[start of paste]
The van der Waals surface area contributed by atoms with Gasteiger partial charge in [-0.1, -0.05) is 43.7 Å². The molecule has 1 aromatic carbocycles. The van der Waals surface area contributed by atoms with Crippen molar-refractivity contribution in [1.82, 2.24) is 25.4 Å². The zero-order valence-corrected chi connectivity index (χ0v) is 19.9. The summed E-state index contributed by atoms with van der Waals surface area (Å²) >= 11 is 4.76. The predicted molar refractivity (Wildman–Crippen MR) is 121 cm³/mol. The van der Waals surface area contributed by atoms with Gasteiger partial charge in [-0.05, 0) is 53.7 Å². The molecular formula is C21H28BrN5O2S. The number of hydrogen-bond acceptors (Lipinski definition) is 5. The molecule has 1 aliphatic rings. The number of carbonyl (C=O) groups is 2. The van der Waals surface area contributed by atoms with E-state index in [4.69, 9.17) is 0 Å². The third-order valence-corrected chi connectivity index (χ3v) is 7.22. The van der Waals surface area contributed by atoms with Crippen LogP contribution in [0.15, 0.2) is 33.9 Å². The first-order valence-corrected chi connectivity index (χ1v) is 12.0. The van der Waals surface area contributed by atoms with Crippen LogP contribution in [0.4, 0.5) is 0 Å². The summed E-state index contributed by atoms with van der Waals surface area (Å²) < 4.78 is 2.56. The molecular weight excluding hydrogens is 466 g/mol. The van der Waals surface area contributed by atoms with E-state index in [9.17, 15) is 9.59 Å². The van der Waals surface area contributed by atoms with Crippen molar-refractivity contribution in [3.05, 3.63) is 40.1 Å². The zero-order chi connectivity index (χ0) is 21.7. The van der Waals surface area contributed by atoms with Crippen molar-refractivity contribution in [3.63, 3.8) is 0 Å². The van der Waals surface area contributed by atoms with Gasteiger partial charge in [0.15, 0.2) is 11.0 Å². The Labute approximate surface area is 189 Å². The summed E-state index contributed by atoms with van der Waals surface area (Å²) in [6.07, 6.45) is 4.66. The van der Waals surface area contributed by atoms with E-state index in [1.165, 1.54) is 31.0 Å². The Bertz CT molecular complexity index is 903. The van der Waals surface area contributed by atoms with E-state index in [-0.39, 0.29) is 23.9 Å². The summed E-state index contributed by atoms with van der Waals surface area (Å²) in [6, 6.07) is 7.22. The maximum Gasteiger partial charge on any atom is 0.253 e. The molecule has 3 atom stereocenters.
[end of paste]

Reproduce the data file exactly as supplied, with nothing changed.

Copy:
The van der Waals surface area contributed by atoms with Gasteiger partial charge in [-0.1, -0.05) is 43.7 Å². The molecule has 1 aromatic carbocycles. The van der Waals surface area contributed by atoms with Crippen molar-refractivity contribution in [1.82, 2.24) is 25.4 Å². The zero-order valence-corrected chi connectivity index (χ0v) is 19.9. The summed E-state index contributed by atoms with van der Waals surface area (Å²) >= 11 is 4.76. The predicted molar refractivity (Wildman–Crippen MR) is 121 cm³/mol. The van der Waals surface area contributed by atoms with Gasteiger partial charge in [-0.05, 0) is 53.7 Å². The molecular formula is C21H28BrN5O2S. The number of hydrogen-bond acceptors (Lipinski definition) is 5. The molecule has 1 aliphatic rings. The number of carbonyl (C=O) groups is 2. The van der Waals surface area contributed by atoms with E-state index in [4.69, 9.17) is 0 Å². The third-order valence-corrected chi connectivity index (χ3v) is 7.22. The van der Waals surface area contributed by atoms with Crippen LogP contribution in [0.15, 0.2) is 33.9 Å². The first-order valence-corrected chi connectivity index (χ1v) is 12.0. The van der Waals surface area contributed by atoms with Crippen LogP contribution in [0.4, 0.5) is 0 Å². The summed E-state index contributed by atoms with van der Waals surface area (Å²) < 4.78 is 2.56. The molecular weight excluding hydrogens is 466 g/mol. The van der Waals surface area contributed by atoms with E-state index in [9.17, 15) is 9.59 Å². The van der Waals surface area contributed by atoms with Crippen molar-refractivity contribution in [3.05, 3.63) is 40.1 Å². The zero-order chi connectivity index (χ0) is 21.7. The van der Waals surface area contributed by atoms with Crippen molar-refractivity contribution in [3.63, 3.8) is 0 Å². The van der Waals surface area contributed by atoms with Gasteiger partial charge in [0.15, 0.2) is 11.0 Å². The Labute approximate surface area is 189 Å². The summed E-state index contributed by atoms with van der Waals surface area (Å²) in [6.07, 6.45) is 4.66. The van der Waals surface area contributed by atoms with E-state index in [1.165, 1.54) is 31.0 Å². The Bertz CT molecular complexity index is 903. The van der Waals surface area contributed by atoms with E-state index in [-0.39, 0.29) is 23.9 Å². The summed E-state index contributed by atoms with van der Waals surface area (Å²) in [6, 6.07) is 7.22. The maximum Gasteiger partial charge on any atom is 0.253 e. The molecule has 3 atom stereocenters.